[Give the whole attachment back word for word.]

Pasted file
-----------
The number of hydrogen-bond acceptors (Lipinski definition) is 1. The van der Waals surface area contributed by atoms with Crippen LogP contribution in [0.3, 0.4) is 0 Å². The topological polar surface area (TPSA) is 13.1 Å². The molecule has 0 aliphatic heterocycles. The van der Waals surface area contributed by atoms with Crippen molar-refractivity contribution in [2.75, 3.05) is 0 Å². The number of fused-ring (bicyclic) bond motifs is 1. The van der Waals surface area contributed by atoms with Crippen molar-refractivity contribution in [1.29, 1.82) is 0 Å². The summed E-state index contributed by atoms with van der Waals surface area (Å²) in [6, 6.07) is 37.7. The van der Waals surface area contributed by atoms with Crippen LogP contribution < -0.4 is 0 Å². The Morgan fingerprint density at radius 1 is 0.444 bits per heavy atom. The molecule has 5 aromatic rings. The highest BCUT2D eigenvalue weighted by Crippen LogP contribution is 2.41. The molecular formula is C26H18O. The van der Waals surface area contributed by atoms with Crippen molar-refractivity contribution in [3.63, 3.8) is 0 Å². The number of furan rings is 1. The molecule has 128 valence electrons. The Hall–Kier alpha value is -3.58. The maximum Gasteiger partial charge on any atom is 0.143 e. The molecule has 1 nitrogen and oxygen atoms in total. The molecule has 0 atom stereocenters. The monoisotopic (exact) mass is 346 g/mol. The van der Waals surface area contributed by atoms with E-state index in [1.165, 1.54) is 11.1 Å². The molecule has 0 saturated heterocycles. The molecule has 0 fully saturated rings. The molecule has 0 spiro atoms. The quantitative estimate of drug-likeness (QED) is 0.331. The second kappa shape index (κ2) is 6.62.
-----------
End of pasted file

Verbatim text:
The number of hydrogen-bond acceptors (Lipinski definition) is 1. The van der Waals surface area contributed by atoms with Crippen LogP contribution in [0.3, 0.4) is 0 Å². The topological polar surface area (TPSA) is 13.1 Å². The molecule has 0 aliphatic heterocycles. The van der Waals surface area contributed by atoms with Crippen molar-refractivity contribution in [2.75, 3.05) is 0 Å². The number of fused-ring (bicyclic) bond motifs is 1. The van der Waals surface area contributed by atoms with Crippen molar-refractivity contribution in [1.29, 1.82) is 0 Å². The summed E-state index contributed by atoms with van der Waals surface area (Å²) in [6, 6.07) is 37.7. The van der Waals surface area contributed by atoms with Crippen LogP contribution < -0.4 is 0 Å². The Morgan fingerprint density at radius 1 is 0.444 bits per heavy atom. The molecule has 5 aromatic rings. The highest BCUT2D eigenvalue weighted by Crippen LogP contribution is 2.41. The molecular formula is C26H18O. The van der Waals surface area contributed by atoms with Crippen molar-refractivity contribution in [3.63, 3.8) is 0 Å². The number of furan rings is 1. The molecule has 128 valence electrons. The Hall–Kier alpha value is -3.58. The maximum Gasteiger partial charge on any atom is 0.143 e. The molecule has 1 nitrogen and oxygen atoms in total. The molecule has 0 atom stereocenters. The monoisotopic (exact) mass is 346 g/mol. The van der Waals surface area contributed by atoms with E-state index in [1.165, 1.54) is 11.1 Å². The molecule has 0 saturated heterocycles. The molecule has 0 fully saturated rings. The molecule has 0 spiro atoms. The quantitative estimate of drug-likeness (QED) is 0.331. The second kappa shape index (κ2) is 6.62.